It was decided to make it a seamless quiz, with nothing like a separate "audio" or "visual" round. That would be our USP, everything mixed. Each of us five made 30 questions and finally integrated it one midnight in the august company of mosquitoes on the Boat Club, where the Punt Formation practice was taking place. Getting a computer assigned from the college would have been a full day job and we were so sick and tired of all the bureaucractic hassles we had endured till then that we decided to use my comp. Neeraj got his car all the way from Vimannagar early morning and we lugged the PC to the college. The publicity could have been better, but really did not get much help from the FE and SE kids(indicators of the future non-glory?) except for the ever sincere Bimal and Nupur . Credit must however be given to Manish mahajan for coming up with the name - Chakravyuh. Just the five of us handling the questions, red tape and the publicity was too much. Still, about 40 teams turned up. This is where the difference made by the freshers helping out at BCJ shows. Anyway, March 16 dawned, and the quiz happened on time.

The quiz went pretty fine and a detailed report of the finals can be found on the inquizitive archives. The compering was shared by Sujay, Ramanand and Harish, and Neeraj and I handled the computer and other off-stage things. I don't exactly remember the entire line-up for the finals, but here's a shot at it. There was the Infy team of Shrirang and Amalesh, there was an ex-AIT team of Samrat and Navneet, we had Niranjan and Swapnil teaming up, and there was a COEP team of Amrish and..someone. The Infy team won it with a vast margin, and the ex-AITians came second, with Niranjan and Swapnil (named "Suvarnagram", a combo of the names of us 5 organisers, a great gesture) came third. Rahul Srinivas won "Abhimanyu",the intra-college Mastermind contest with the topic "Harry Potter Books".

By this time, though the interim Princi Jog had left, and the new Principal, Ghatol had just taken charge a day ago. We sent someone to invite him, and he actually turned up, stayed for the whole quiz, and was apparently loving it. When we invited him on stage to give away the prizes, he gushed a lot about what a great event the quiz was and how he was thinking hard for every question. He complimented us on having the best event of the gathering (he said this some days later at the closing ceremony of the gathering too).

Chakravyuh 2001 ended with the new Princi in the saddle being an admirer of the quiz (a fact that helped things the following year). Everyone appreciated the questions, the punctuality, and the organisation. Finally, COEP's own quiz had happened, and it was a smashing success.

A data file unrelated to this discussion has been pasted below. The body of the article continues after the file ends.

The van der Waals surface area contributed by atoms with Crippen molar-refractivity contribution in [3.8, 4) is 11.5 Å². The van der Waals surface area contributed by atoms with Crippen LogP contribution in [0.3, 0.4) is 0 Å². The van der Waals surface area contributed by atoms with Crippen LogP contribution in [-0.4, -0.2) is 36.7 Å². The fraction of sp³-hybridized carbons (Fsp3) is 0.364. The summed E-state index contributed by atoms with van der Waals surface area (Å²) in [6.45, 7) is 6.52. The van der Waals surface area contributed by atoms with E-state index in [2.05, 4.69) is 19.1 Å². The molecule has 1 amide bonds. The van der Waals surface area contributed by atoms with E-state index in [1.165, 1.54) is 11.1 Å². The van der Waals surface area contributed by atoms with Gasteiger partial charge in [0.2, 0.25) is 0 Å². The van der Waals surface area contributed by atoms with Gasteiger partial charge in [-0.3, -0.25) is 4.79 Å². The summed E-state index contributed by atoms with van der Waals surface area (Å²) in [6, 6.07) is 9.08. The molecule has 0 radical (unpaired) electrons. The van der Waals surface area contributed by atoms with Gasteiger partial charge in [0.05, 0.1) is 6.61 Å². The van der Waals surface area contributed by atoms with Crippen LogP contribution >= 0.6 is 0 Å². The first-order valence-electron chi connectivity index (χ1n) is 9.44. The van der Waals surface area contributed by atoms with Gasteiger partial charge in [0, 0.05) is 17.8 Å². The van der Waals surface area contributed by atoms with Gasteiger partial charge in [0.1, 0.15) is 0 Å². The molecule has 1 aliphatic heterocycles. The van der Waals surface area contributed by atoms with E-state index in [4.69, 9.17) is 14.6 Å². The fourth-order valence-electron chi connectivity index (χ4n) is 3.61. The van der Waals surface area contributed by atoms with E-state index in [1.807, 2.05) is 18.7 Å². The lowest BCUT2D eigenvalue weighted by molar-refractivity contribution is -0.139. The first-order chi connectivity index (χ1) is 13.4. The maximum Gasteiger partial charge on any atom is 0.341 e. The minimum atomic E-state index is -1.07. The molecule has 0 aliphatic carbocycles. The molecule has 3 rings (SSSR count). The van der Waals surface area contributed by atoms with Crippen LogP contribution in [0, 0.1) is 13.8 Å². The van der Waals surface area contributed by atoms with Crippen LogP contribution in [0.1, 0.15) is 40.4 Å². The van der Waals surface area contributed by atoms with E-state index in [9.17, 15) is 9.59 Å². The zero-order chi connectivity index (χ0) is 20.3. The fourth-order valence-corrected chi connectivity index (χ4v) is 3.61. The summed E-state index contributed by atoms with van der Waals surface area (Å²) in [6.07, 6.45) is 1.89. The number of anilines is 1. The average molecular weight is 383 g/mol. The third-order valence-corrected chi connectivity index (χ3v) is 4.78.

It was great coming back to Chakravyuh in 2004 as a participant, and win it teamed up with Neeraj. Looking forward to Chakravyuh 2005

My usual quizzing pardner Maniche & Self  had a couple of cracks at Chakravyuh & Abhimanyu with some not so major achievements . We did qualify on stage for the 2002 edition if my memory serves me correctly. I also qualified for the finals of Abhimanyu( COEP's intra- Mastermind style solo quiz) in the very first edition 2001, but that year the solo crown belonged to my other occasional Quizzing-pardner-in-crime Rahul Srinivas, my quizzing exploits with whom formed part of another blog post  (LINK HERE)

Chakravyuh is very , very special to me and I hope that I can team up (ideally with Maniche) with someone to take the Chakravyuh (open quiz) crown. Till that day arrives, I shall always remain a quizzer with a point to prove...

Comments Invited ...

October 10, 2010

The Top 3 things on my mind this 9th October

Numero Un:

1st October was Nigeria's 50th Independance anniversary


2nd October was Gandhiji's 142nd Birth Anniversary


3-4th October: I was bitten by a mosquito, I think in Burkina (but I cannot be sure of this), subsequently travelled to Niamey in Niger and felt not so good , saw a doctor on the 6th of October and was diagnosed with the Paludisme ( Pa- Lew-Ee) as it is known here and flew back home immediately for 3 days R&R.

I stand much improved healthwise as i type this post another doctors visit is in the offing tomorrow.
Headed off with Manali now to the Garba Fest organised by the local Indian Association.

Adieu.  A demain !